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I would like to connect a BME280 sensor to an Arduino board through the i2c bus connection. I read that i2c was not meant to be used over long wires and will not work properly over 50cm. I want to get it to work within 5-15m. Is there some sort of chip or device I can to attach to one or both sides of an i2c connection to extend the wire length? I would like to use only one power source, not two, and have the wire carry the power over those 5-15 meter as well, if that is possible.

P.S. Pardon my drawing. My electronics skills aren't up to the level of making a schematic enter image description here

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    \$\begingroup\$ What speed is enough? A reminder that 100 kHz I2C is transmitted via HDMI cables without any special tricks so it is possible without extender chips. \$\endgroup\$ – Justme Nov 24 '19 at 13:42
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I suggest you read AN10710 by NXP, which discusses the P82B715 I2C Bus Extender. This should cope with 15m of cable, particularly if you run I2C at less than the maximum speed.

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    \$\begingroup\$ 15 m might be pushing it for the P82B715, depending on the environment. That device can drive higher capacitance lines than the transceivers built into typical microcontrollers and slave devices, and it uses a higher voltage to provide some mitigation against attenuation and capacitively coupled noise, but fundamentally it's still sending using single-ended, open-collector signalling which isn't great for long-haul links. \$\endgroup\$ – pericynthion Nov 24 '19 at 22:20
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A good way to get distance over a cable is to not use I2C protocol. I2C has to support bidirectional flow on the SDA line that does not have convenient method to support the direction changeover for the signalling. Same holds true for the SCL line if the target device does clock stretching.

A better way to attack this is to use the ASYNC UART port of the Arduino's RxD and TxD lines. You would interface these through a chip like a MAX232. In the far end you use another MAX232 to convert the signals back to the logic level RxD and TxD signals that you feed to a small MCU. This remote MCU then connects to the I2C based sensor. A small bit of firmware in the MCU communicates with the Arduino via ASYNC UART to then read/write the sensor as needed per the commands received from the Arduino.

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If you want to investigate an actual I2C bus buffer chip that would eliminate the need for the extra MCU then take a look at this other question. That discusses the use of the PCA9600/PCA9601 dual bi-directional buffer chip. These devices have special logic that is designed to be able to determine when a direction change is occurring (i.e. when the slave end is driving the bus) and switch the buffer chips accordingly. It is suggested to read the data sheet carefully and any related App Notes to understand how these work in order to be successful with using them.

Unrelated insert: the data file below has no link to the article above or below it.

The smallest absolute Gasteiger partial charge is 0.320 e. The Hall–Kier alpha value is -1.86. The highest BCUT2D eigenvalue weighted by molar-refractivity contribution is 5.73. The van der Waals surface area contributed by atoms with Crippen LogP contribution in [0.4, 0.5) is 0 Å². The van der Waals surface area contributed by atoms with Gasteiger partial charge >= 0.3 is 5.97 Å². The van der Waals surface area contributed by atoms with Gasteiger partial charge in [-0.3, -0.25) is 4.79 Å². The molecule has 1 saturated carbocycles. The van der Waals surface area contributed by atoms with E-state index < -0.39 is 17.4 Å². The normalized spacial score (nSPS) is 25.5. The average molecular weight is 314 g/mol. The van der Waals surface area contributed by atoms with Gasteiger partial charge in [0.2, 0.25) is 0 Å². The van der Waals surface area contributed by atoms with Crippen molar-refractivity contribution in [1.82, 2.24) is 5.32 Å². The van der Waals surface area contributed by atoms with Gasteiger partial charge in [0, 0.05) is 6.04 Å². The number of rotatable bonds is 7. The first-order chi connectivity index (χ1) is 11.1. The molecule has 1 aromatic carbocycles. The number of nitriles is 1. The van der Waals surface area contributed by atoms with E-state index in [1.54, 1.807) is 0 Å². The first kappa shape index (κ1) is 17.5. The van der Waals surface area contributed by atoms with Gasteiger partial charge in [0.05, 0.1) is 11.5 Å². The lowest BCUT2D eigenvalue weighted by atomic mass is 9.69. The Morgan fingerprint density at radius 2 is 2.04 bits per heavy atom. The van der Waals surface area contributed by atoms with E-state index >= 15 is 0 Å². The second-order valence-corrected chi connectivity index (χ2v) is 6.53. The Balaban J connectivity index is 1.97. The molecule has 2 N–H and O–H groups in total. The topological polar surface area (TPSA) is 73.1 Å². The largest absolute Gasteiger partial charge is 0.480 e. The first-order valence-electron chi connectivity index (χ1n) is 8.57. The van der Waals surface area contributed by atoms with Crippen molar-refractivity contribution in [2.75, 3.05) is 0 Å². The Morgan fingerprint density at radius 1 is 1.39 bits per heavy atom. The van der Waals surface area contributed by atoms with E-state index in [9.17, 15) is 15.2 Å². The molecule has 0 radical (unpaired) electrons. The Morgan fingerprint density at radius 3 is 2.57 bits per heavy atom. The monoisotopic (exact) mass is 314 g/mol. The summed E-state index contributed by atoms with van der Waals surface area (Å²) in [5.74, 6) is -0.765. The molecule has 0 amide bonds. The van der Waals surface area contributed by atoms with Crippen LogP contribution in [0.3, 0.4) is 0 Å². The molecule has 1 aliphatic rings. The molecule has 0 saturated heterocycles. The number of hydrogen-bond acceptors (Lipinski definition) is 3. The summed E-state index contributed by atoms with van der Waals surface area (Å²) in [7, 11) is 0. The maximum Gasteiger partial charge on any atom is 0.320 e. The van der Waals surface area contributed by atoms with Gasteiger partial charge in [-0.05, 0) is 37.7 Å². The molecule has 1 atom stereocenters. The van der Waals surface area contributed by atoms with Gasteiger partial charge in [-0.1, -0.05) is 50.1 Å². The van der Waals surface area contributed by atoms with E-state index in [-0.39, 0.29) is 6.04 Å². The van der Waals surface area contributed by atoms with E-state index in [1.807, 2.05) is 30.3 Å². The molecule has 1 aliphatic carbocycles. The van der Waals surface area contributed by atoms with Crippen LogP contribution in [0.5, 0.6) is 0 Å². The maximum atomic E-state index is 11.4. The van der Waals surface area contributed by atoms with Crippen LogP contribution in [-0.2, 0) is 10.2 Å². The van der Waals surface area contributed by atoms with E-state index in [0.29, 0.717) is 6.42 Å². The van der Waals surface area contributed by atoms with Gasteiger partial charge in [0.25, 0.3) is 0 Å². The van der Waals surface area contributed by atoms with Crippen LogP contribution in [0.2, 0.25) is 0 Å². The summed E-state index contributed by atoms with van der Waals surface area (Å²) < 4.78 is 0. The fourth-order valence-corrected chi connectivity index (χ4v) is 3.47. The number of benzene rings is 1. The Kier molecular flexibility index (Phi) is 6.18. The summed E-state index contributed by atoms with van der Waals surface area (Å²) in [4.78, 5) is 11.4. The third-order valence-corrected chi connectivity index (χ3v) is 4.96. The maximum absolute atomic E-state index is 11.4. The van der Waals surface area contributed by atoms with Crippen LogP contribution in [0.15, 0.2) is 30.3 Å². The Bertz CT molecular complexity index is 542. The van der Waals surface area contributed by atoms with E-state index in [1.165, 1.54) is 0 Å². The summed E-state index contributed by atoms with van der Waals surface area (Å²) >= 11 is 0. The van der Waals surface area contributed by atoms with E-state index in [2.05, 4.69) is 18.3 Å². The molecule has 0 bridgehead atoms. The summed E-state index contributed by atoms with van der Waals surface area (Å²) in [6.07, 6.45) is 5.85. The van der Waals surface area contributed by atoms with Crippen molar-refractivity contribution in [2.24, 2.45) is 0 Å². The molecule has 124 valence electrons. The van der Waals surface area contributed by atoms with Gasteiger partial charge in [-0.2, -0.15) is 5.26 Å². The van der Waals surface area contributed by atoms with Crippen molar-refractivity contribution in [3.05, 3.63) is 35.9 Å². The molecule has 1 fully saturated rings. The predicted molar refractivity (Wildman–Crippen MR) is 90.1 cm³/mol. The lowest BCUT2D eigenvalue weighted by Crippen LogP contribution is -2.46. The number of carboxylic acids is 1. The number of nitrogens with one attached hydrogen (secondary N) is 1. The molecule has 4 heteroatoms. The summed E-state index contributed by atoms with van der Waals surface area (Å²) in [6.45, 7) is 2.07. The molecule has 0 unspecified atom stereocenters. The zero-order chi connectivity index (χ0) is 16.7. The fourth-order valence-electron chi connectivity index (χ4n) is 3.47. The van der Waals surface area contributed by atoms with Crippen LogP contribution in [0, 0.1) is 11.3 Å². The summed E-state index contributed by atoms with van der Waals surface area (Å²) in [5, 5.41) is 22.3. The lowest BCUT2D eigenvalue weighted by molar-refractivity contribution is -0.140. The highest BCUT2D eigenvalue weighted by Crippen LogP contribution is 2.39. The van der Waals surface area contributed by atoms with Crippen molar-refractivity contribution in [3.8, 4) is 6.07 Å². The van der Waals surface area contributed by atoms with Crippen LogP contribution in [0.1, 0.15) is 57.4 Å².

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  • \$\begingroup\$ Totally agree with your first sentence, but IMO a whole extra microcontroller is way overcomplicated for this application. \$\endgroup\$ – pericynthion Nov 24 '19 at 22:06
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    \$\begingroup\$ @pericynthion - You will have to evaluate the approach to use. I simply made two suggestions on how you could move forward. As to the extra MCU idea, sometimes there may be very good reasons to go with that approach. One would be where you wanted to use RS485 protocol so you could transmit 2 - 3km. Another would be that you had some additional capability needed at the remote end such as several sensors with different interfaces or specialized control via GPIOs. \$\endgroup\$ – Michael Karas Nov 24 '19 at 22:23
  • \$\begingroup\$ Not sure who downvoted but I sure wish they had the guts to say so and why. \$\endgroup\$ – Michael Karas Nov 24 '19 at 22:28
  • \$\begingroup\$ I downvoted, for the reason I gave in my earlier comment. On further thought I'll retract the downvote in light of your second suggestion, but I still strongly believe that the complexity of a whole extra microcontroller for this would be a very poor design choice. \$\endgroup\$ – pericynthion Nov 25 '19 at 5:21
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Most forms of wired communication over that sort of distance use differential signalling, which is inherently more robust to attenuation, ground level shift and electromagnetic interference. There are several ICs available designed for exactly this application - EE.SE discourages product recommendation questions and answers so I won't give specific examples, but search terms along the lines of "I2C differential transceiver" should let you find some of them.

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